What makes a great website?

In 2020, internet usage absolutely skyrocketed, with many UK service providers reporting an increase of over 50% in consumption. Now more than ever, your customers are online, and your website is your main business asset.

There are many components that make up a great website, and it really is a sum of all parts that ensure your success.

Let’s start with the age old design principle:

Form + {function}

– It has to look great, but run brilliantly too.

Form

Usability

It almost goes without saying that it has to look great. But it’s not just enough to be visually stimulating – it has to connect with your audience. And humans typically have between 0-8 seconds to decide if they like something or not. Make it easy for your users! This is called ‘UX’ (an abbreviation of ‘User Experience’) and encapsulates the entire user interaction not just on your site, but with your ongoing service levels.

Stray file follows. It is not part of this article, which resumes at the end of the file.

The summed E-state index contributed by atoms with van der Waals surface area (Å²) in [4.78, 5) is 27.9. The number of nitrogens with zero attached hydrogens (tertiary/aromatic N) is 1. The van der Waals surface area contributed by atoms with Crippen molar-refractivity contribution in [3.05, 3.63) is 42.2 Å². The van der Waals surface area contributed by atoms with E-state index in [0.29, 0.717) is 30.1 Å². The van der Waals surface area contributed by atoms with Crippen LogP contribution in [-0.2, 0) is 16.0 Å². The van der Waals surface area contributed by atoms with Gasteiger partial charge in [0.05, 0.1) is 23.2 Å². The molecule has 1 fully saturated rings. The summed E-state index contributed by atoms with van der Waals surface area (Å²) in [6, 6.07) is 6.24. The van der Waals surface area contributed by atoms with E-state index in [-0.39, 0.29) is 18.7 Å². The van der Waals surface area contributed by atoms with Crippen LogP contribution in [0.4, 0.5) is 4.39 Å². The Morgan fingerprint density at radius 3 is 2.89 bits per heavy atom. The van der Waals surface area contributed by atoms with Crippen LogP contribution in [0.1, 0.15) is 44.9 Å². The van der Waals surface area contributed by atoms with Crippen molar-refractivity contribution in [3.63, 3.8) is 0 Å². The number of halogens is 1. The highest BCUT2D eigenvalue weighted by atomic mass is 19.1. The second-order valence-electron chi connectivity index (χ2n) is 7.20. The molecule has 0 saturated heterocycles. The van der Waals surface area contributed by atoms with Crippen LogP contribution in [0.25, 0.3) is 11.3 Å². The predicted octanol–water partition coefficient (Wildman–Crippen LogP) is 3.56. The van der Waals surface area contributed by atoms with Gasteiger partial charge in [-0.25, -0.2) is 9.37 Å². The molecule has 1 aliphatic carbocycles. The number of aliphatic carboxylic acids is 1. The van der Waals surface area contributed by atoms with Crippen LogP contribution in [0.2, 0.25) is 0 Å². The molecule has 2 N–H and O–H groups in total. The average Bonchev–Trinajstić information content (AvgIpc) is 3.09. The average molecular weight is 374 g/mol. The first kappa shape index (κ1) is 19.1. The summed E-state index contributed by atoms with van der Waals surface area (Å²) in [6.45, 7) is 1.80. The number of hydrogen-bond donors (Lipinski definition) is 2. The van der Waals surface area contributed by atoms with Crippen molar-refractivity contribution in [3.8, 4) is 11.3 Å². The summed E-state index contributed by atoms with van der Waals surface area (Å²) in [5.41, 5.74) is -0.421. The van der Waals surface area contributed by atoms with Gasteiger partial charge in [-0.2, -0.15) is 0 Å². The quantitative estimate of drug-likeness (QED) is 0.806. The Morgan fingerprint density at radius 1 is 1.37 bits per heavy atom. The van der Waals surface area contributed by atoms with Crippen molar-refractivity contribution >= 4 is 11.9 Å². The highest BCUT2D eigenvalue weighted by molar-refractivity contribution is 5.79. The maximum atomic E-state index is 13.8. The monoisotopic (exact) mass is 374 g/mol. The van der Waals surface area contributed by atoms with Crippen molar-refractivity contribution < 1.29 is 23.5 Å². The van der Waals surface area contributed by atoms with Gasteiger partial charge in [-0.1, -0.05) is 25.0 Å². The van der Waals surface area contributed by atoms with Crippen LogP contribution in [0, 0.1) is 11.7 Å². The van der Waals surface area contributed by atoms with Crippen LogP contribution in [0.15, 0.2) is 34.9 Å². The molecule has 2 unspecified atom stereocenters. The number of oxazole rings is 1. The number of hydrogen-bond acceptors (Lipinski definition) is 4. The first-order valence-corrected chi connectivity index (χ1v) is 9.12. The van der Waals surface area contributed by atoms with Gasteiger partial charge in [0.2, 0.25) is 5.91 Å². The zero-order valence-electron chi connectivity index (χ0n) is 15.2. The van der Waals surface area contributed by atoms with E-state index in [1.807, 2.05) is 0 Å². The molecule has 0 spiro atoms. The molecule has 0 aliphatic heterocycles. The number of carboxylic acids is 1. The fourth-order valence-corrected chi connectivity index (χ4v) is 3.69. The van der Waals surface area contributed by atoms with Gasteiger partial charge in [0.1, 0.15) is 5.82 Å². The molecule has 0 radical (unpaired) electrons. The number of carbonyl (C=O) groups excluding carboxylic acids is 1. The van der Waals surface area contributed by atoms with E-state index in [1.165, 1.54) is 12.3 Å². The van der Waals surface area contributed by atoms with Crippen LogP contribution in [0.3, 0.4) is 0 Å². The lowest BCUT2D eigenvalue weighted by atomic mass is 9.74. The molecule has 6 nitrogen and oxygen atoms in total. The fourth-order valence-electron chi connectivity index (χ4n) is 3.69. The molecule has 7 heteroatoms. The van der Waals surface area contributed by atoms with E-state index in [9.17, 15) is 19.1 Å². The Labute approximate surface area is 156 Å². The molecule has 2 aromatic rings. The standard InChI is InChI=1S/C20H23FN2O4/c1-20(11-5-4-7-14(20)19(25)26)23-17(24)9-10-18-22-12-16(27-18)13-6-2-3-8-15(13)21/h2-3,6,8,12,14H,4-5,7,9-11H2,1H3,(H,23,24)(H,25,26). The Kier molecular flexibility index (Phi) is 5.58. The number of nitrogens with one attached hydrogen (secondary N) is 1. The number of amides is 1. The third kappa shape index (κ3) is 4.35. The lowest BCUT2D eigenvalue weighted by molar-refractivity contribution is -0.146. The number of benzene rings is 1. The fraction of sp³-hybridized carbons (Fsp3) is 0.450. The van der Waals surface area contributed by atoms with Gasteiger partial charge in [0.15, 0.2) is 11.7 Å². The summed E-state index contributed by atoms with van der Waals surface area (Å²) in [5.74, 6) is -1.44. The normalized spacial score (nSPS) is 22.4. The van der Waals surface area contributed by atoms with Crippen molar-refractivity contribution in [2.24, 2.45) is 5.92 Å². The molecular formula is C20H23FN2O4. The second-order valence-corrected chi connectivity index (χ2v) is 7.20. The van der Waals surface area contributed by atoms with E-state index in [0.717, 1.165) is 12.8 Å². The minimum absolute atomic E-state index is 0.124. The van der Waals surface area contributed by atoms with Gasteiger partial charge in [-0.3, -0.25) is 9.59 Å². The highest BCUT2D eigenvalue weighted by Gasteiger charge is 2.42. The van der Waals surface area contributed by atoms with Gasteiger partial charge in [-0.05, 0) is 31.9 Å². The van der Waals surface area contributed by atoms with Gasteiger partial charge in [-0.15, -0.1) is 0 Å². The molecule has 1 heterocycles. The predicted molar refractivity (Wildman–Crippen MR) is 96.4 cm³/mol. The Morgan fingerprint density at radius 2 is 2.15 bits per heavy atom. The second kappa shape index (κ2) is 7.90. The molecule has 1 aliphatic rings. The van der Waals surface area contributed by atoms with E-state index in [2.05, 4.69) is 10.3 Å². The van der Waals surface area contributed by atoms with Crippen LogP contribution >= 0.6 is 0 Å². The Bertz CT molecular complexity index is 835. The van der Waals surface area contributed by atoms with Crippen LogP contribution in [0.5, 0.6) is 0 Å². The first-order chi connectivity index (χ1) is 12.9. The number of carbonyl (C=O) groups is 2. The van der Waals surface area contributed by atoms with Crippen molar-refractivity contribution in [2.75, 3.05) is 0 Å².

One of the hardest things to do, is let go of what you want the site to look like, and consider the touchpoints of your demographic. What age range are they? Where do they shop? What will inspire them? You may have several audience types that will need a slightly tailored experience throughout the site. Be clear who they are, and what they need.

Weird and wonderful menu navigations may look cool – but the majority of your users want to find out how to contact you or read more about a specific service you have. Keep the logo aligned left (it’s expected – don’t confuse people for the sake of it) and use meaningful words: Services | Resources | Contact us and so on. Have your phone number on the header (unless you only want email enquiries).

Set the text content to be ‘snackable’ – your user should be able to scan the page and find what they need from the headlines and highlighted text; not have to read lots of 400 word paragraphs. Breaking apart the text and allowing plenty of clear space allows the user headspace to digest your content.

Style

Would your typical audience shop at Aldi or Waitrose? Do they drink aged whiskey, flavoured vodka or green tea? Tone and style have an important role – in both visual tone and tone of voice – are you chatty and conversational, or edgy and bold, or minimal and to-the-point?